How Pip Dealt with Costa Rica

Karen B. Golightly

Last summer I took my three kids to Costa Rica to meet with two other families. For most parents, this would be a pretty big feat. For me, it was a bit more than that. I’m a single mother of three children, aged 14, 11, and 5. Pip, the five year old, has autism, mostly manifested in transitions and lack of much verbal communication. So, let’s drag the crew to a tropical country, where I’ve never been before and don’t speak the language, during the rainy season. I figured, we’d done Disney the year before, Costa Rica would be a breeze. 

There were a few problems. I didn’t figure in the fact that the rental agency wouldn’t have an automatic car, or that I’d have to drive four hours, over a treacherous mountain range, in a huge pick-up truck with a camper on the back, with my 14-year-old daughter navigating. I didn’t even consider the fact that we’d be cooking all of our own meals in an outdoor kitchen with no hot water, that there would be hours and hours of no electricity, and certainly sketchy internet (I teach online), and that the local mosquitoes hadn’t fed in years. I also didn’t realize that it was a new moon, hence, huge tides, which washed out the only road onto the tiny island where we were staying. 

But I also didn’t realize what a brave little boy I’m raising. I had no idea that he could handle a five-hour flight, complete with a layover in Atlanta, then a four-hour drive across the country, and then the next day, a hike through a rainforest, over a series of slippery, rickety suspension bridges in the rain. And that at the end, he’d love the icy cold waterfall and swimming hole as much as the rest of us did. I didn’t think he’d find such joy in the black sands, liquid like quicksand, sprinkled with orange and green rocks and sand dollars as big as your palm. I didn’t think that he’d look at the waves and, all of a sudden, be at peace, washed of the anxiety that grips him at times. I couldn’t fathom that he’d jump with excitement at the sight of his sister riding a horse down the beach. And I had no idea that he’d love napping in a hammock, but he did.

Before we left home, Pip slept in the top of a wheelbarrow bucket on the floor in my room. It was his own creation, from a wheelbarrow that I hadn’t had a chance to assemble. He piled in pillows and his blankets, and snuggled down every night for a year, despite my efforts to move him to a bed or out of my room.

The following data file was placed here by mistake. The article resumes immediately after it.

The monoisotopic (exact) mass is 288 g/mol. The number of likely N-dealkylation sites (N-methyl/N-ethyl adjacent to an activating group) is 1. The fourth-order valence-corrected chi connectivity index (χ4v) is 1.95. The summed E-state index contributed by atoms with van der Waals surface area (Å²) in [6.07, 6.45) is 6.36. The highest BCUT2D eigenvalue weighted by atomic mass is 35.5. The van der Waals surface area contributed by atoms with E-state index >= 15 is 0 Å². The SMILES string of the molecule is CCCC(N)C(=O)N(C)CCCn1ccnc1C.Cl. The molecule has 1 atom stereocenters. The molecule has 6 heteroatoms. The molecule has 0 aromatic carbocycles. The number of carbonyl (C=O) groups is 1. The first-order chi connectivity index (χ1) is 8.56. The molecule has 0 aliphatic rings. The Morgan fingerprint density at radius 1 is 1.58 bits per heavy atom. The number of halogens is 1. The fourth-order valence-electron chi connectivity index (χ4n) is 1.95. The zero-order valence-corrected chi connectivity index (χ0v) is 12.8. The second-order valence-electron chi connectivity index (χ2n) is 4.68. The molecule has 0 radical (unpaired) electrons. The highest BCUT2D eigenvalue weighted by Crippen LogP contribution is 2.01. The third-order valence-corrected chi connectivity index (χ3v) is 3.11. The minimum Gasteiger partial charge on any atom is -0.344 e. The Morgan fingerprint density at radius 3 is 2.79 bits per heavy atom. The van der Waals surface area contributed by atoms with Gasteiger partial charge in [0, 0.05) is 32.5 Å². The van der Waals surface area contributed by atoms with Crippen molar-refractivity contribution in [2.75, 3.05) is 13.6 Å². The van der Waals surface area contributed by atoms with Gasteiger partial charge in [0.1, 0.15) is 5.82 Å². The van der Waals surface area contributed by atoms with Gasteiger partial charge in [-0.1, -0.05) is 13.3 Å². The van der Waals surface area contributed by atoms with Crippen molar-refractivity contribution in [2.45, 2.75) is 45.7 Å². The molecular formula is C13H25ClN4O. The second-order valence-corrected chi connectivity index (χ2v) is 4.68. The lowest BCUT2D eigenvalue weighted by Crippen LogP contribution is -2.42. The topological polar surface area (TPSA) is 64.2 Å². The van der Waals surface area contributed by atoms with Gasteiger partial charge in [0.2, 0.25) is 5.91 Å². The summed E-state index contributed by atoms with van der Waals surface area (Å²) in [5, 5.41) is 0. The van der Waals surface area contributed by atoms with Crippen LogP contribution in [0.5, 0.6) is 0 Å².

But after Costa Rica, I hung a hammock in his room, and he moved right into it, cherishing the comfort and pressure of the fabric against his little body. He made that corner his room, decorating it with his drawings, his name, posters, his puppet theater, toys, and books. It was the first time he’d made his own space, and he led the way, the hammock as the center of attention. 

While in Costa Rica, my friend’s four year old son constantly called to her, “Momma, I need a drink.” “Momma, I want more cereal.” “Momma, I need you to read me a book.” “Momma, I need help. Now!” At one point, I looked at her and joked, “Sometimes it’s okay that I have a nonverbal child.”

But two weeks ago, we were going for a walk, and Pip saw all of the Halloween decorations out. “Momma,” he said, “look at that pumpkin.” “Momma, look, a witch.” “Momma, there’s a ghost!” It’s continued, this Momma-ism, constantly it seems, to all aspects of his life. And then one day, he said, “Momma, I had a dream.” “What was it about?” “A tree,” he said, obviously pleased with himself. “A tree” it’s been every day since, except one, when it was a circus and a tree. Still, he’s telling me his dreams, and for that I am thankful. I’ll take the “Momma’s” all day long, as long as he’s talking.

When we left Costa Rica, we were all exhausted. We had ziplined, learned to surf, ridden horses, tromped through national parks and rain forests, and swam in the most beautiful ocean I’d ever seen. We’d ridden over a mountain range, filled up the rental truck at a gas station that was patrolled by armed guards, negotiated the capital city of San Jose long enough to turn in the truck at the rental agency, and took a shuttle with our two fifty-pound suitcases and four backpacks, to the airport — all in the span of six hours. We stood in line to pay the exit taxes (surprise!) and filled out a lengthy form for each person in our party. We stood in yet another line to get our boarding passes and check in our luggage.

Needless to say, lines are difficult for Pip. But he was a trooper until they loaded our two giant blue suitcases onto the conveyor belt. It was as if the last vestige of the familiar was taken away. He was inconsolable. I tried everything from saltines and gummy bears to Coca-Cola and a Ring Pop (my back up to my back up plan). Nothing worked. He screamed and cried, reaching for the luggage, which was clearly gone into the hinterlands of the San Jose airport, screaming, “My suitcase! My suitcase!” 

I practically dragged him through security, where he freaked out even more when he had to remove his shoes, then the restaurant area, then the rest of the airport, through construction, to get to our terminal. I was sweating by the time we arrived. There, a Costa Rican man was playing local music quite loudly. But the music was the thing that calmed Pip down. He sidled up to a window for the best view of the airplanes and soaked in that music like a dream. His brave farewell to Costa Rica.